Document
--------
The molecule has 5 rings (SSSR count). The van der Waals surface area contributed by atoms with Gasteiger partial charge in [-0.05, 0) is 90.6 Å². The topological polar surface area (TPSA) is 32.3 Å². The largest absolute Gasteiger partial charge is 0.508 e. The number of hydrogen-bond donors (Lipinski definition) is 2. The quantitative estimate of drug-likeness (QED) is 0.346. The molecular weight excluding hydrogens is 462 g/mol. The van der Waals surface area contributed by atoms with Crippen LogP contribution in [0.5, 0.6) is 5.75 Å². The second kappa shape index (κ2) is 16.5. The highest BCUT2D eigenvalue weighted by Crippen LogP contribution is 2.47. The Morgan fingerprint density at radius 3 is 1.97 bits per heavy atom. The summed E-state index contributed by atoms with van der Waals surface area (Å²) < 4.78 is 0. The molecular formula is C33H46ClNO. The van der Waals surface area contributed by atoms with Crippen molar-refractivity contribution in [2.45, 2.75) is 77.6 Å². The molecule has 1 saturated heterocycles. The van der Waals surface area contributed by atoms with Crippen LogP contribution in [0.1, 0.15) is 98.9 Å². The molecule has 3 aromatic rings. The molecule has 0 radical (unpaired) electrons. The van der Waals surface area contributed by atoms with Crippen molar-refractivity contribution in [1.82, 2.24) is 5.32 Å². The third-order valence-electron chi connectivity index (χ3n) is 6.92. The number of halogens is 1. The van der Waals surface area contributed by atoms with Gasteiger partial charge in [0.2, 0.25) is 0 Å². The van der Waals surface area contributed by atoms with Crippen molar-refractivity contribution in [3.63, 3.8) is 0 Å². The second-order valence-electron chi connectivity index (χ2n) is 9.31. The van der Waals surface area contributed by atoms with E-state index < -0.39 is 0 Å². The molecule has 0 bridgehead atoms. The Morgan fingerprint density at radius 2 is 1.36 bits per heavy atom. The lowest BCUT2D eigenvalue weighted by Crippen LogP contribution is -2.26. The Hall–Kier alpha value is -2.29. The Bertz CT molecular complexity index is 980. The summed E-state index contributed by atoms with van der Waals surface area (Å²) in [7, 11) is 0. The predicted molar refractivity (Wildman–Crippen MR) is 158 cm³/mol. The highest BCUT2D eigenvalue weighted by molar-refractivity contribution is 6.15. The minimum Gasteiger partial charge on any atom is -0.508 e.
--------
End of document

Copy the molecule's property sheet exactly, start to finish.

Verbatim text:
The molecule has 5 rings (SSSR count). The van der Waals surface area contributed by atoms with Gasteiger partial charge in [-0.05, 0) is 90.6 Å². The topological polar surface area (TPSA) is 32.3 Å². The largest absolute Gasteiger partial charge is 0.508 e. The number of hydrogen-bond donors (Lipinski definition) is 2. The quantitative estimate of drug-likeness (QED) is 0.346. The molecular weight excluding hydrogens is 462 g/mol. The van der Waals surface area contributed by atoms with Crippen LogP contribution in [0.5, 0.6) is 5.75 Å². The second kappa shape index (κ2) is 16.5. The highest BCUT2D eigenvalue weighted by Crippen LogP contribution is 2.47. The Morgan fingerprint density at radius 3 is 1.97 bits per heavy atom. The summed E-state index contributed by atoms with van der Waals surface area (Å²) < 4.78 is 0. The molecular formula is C33H46ClNO. The van der Waals surface area contributed by atoms with Crippen molar-refractivity contribution in [2.45, 2.75) is 77.6 Å². The molecule has 1 saturated heterocycles. The van der Waals surface area contributed by atoms with Crippen LogP contribution in [0.1, 0.15) is 98.9 Å². The molecule has 3 aromatic rings. The molecule has 0 radical (unpaired) electrons. The van der Waals surface area contributed by atoms with Crippen molar-refractivity contribution in [1.82, 2.24) is 5.32 Å². The third-order valence-electron chi connectivity index (χ3n) is 6.92. The number of halogens is 1. The van der Waals surface area contributed by atoms with Gasteiger partial charge in [0.2, 0.25) is 0 Å². The van der Waals surface area contributed by atoms with Crippen molar-refractivity contribution in [3.63, 3.8) is 0 Å². The second-order valence-electron chi connectivity index (χ2n) is 9.31. The van der Waals surface area contributed by atoms with E-state index < -0.39 is 0 Å². The molecule has 0 bridgehead atoms. The Morgan fingerprint density at radius 2 is 1.36 bits per heavy atom. The lowest BCUT2D eigenvalue weighted by Crippen LogP contribution is -2.26. The Hall–Kier alpha value is -2.29. The Bertz CT molecular complexity index is 980. The summed E-state index contributed by atoms with van der Waals surface area (Å²) in [7, 11) is 0. The predicted molar refractivity (Wildman–Crippen MR) is 158 cm³/mol. The highest BCUT2D eigenvalue weighted by molar-refractivity contribution is 6.15. The minimum Gasteiger partial charge on any atom is -0.508 e.